Services we offer
New houses and cottages
We design new houses and accessory buildings that are period appropriate for specific historic building traditions. Projects have included many styles from (1880s) Queen Anne to (1950s) Mid-century Modern. Our designs are historically accurate, well-crafted, and adapted for life today. We provide full architectural services from initial ideas through construction.
Renovations and additions
We also design sympathetic renovations and well-integrated additions for houses of all periods and styles. Our special expertise is adapting pre-1960 houses for current needs while preserving their original character and charm.
Renovate, or build new?
Good houses are always in demand and available land to build new difficult to find. Many people buy a less-than-ideal house with the goal of renovating it to resolve its shortcomings. Some houses are not worth renovating and it would be more cost effective to build anew. Those who renovate their homes often have to prioritize and implement projects over time. It becomes important to develop a renovation master plan to follow, and avoid expensive missteps.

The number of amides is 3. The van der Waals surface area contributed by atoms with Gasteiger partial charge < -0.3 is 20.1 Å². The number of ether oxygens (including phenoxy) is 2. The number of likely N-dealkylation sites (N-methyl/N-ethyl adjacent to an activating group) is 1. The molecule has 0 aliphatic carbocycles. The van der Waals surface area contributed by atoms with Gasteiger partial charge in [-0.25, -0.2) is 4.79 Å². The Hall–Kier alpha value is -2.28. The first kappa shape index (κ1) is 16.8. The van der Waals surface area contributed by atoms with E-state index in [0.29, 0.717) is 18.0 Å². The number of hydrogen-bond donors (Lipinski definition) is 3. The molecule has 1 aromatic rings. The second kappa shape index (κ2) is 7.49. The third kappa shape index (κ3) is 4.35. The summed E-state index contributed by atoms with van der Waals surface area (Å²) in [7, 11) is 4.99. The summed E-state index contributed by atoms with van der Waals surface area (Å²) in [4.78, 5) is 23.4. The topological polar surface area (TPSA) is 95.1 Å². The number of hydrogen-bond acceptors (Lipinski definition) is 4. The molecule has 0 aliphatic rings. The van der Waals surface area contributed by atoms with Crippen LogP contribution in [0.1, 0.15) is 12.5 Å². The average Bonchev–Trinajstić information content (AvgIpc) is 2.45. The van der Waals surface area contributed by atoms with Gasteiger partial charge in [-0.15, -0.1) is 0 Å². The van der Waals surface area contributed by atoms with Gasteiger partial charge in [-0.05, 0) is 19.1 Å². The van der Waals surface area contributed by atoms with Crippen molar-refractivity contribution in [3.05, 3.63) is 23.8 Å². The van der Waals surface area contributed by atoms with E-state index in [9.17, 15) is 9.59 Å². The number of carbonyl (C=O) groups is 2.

Homes are at once a practical background for daily life, an expression of our values, and often the biggest investment we make. We expect a good fit. The house should function well, represent who we are, and create an atmosphere where we truly feel at home.
We offer homeowners several design services to quickly identify what changes will make the most sense for their house and circumstances, and how best to accomplish what they want within their budget. Our suggestions and designs will be appropriate for the character of the house, and we emphasize the ones least intrusive. Contact us if you would like to discuss your plans, or set an appointment.
If we have room in our schedule we offer Seattle area residents design consultations to help bring their home renovation project into focus and clarify options. The cost of the one-time consultation varies, depending on complexity of the project. For consultations beyond the Seattle area, we can sometimes make special arrangements.